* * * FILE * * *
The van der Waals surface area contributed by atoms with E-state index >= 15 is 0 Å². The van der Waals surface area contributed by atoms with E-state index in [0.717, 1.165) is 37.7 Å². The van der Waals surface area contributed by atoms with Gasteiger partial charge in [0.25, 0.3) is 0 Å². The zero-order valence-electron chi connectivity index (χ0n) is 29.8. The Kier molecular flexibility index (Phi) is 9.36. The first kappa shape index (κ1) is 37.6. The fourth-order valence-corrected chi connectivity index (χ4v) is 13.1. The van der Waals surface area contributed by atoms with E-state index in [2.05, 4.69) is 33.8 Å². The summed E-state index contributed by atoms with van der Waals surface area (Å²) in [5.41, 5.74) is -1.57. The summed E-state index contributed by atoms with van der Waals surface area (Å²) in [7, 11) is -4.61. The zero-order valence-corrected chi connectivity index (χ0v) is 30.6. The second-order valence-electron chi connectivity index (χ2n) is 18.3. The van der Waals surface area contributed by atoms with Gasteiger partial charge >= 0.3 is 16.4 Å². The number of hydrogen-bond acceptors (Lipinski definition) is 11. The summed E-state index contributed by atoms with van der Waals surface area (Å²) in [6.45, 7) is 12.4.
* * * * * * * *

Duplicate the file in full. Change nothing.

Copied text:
The van der Waals surface area contributed by atoms with E-state index >= 15 is 0 Å². The van der Waals surface area contributed by atoms with E-state index in [0.717, 1.165) is 37.7 Å². The van der Waals surface area contributed by atoms with Gasteiger partial charge in [0.25, 0.3) is 0 Å². The zero-order valence-electron chi connectivity index (χ0n) is 29.8. The Kier molecular flexibility index (Phi) is 9.36. The first kappa shape index (κ1) is 37.6. The fourth-order valence-corrected chi connectivity index (χ4v) is 13.1. The van der Waals surface area contributed by atoms with E-state index in [2.05, 4.69) is 33.8 Å². The summed E-state index contributed by atoms with van der Waals surface area (Å²) in [5.41, 5.74) is -1.57. The summed E-state index contributed by atoms with van der Waals surface area (Å²) in [7, 11) is -4.61. The zero-order valence-corrected chi connectivity index (χ0v) is 30.6. The second-order valence-electron chi connectivity index (χ2n) is 18.3. The van der Waals surface area contributed by atoms with Gasteiger partial charge >= 0.3 is 16.4 Å². The number of hydrogen-bond acceptors (Lipinski definition) is 11. The summed E-state index contributed by atoms with van der Waals surface area (Å²) in [6.45, 7) is 12.4.